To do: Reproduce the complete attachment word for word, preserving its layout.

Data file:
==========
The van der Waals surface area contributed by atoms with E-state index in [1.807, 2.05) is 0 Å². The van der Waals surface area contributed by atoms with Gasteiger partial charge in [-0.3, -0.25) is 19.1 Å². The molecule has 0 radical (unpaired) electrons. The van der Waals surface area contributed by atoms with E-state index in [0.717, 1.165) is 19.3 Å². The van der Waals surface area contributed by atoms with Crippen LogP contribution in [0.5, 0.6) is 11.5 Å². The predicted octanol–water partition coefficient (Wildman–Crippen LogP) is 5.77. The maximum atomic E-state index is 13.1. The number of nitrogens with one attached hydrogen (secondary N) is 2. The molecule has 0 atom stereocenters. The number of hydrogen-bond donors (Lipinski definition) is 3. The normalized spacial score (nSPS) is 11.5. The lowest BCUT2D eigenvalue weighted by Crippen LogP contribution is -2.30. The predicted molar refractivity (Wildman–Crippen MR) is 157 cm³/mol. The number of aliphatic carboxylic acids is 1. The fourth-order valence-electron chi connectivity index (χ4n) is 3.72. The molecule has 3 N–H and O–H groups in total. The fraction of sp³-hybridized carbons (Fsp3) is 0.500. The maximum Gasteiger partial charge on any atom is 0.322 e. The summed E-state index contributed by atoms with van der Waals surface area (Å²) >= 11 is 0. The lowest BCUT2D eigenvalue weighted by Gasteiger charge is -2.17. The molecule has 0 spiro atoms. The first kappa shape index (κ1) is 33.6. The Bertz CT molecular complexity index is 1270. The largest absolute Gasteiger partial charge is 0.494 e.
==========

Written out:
The van der Waals surface area contributed by atoms with E-state index in [1.807, 2.05) is 0 Å². The van der Waals surface area contributed by atoms with Gasteiger partial charge in [-0.3, -0.25) is 19.1 Å². The molecule has 0 radical (unpaired) electrons. The van der Waals surface area contributed by atoms with E-state index in [0.717, 1.165) is 19.3 Å². The van der Waals surface area contributed by atoms with Crippen LogP contribution in [0.5, 0.6) is 11.5 Å². The predicted octanol–water partition coefficient (Wildman–Crippen LogP) is 5.77. The maximum atomic E-state index is 13.1. The number of nitrogens with one attached hydrogen (secondary N) is 2. The molecule has 0 atom stereocenters. The number of hydrogen-bond donors (Lipinski definition) is 3. The normalized spacial score (nSPS) is 11.5. The lowest BCUT2D eigenvalue weighted by Crippen LogP contribution is -2.30. The predicted molar refractivity (Wildman–Crippen MR) is 157 cm³/mol. The number of aliphatic carboxylic acids is 1. The fourth-order valence-electron chi connectivity index (χ4n) is 3.72. The molecule has 3 N–H and O–H groups in total. The fraction of sp³-hybridized carbons (Fsp3) is 0.500. The maximum Gasteiger partial charge on any atom is 0.322 e. The summed E-state index contributed by atoms with van der Waals surface area (Å²) >= 11 is 0. The lowest BCUT2D eigenvalue weighted by Gasteiger charge is -2.17. The molecule has 0 spiro atoms. The first kappa shape index (κ1) is 33.6. The Bertz CT molecular complexity index is 1270. The largest absolute Gasteiger partial charge is 0.494 e.